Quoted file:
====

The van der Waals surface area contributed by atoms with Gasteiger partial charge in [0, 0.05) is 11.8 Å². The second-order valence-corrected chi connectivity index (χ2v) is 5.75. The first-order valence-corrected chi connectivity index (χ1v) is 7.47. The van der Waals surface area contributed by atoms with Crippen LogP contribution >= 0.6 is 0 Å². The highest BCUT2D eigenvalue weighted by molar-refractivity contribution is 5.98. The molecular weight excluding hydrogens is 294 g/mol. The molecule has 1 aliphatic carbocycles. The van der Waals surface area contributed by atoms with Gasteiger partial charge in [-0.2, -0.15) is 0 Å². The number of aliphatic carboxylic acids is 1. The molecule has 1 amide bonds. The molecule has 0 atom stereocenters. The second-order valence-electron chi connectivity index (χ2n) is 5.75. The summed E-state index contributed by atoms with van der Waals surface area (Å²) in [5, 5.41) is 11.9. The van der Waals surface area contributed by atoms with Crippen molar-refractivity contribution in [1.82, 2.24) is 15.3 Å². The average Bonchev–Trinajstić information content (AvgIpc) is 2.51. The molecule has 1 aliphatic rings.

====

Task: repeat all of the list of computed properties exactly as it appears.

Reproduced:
The van der Waals surface area contributed by atoms with Gasteiger partial charge in [0, 0.05) is 11.8 Å². The second-order valence-corrected chi connectivity index (χ2v) is 5.75. The first-order valence-corrected chi connectivity index (χ1v) is 7.47. The van der Waals surface area contributed by atoms with Crippen LogP contribution >= 0.6 is 0 Å². The highest BCUT2D eigenvalue weighted by molar-refractivity contribution is 5.98. The molecular weight excluding hydrogens is 294 g/mol. The molecule has 1 aliphatic carbocycles. The van der Waals surface area contributed by atoms with Gasteiger partial charge in [-0.2, -0.15) is 0 Å². The number of aliphatic carboxylic acids is 1. The molecule has 1 amide bonds. The molecule has 0 atom stereocenters. The second-order valence-electron chi connectivity index (χ2n) is 5.75. The summed E-state index contributed by atoms with van der Waals surface area (Å²) in [5, 5.41) is 11.9. The van der Waals surface area contributed by atoms with Crippen molar-refractivity contribution in [1.82, 2.24) is 15.3 Å². The average Bonchev–Trinajstić information content (AvgIpc) is 2.51. The molecule has 1 aliphatic rings.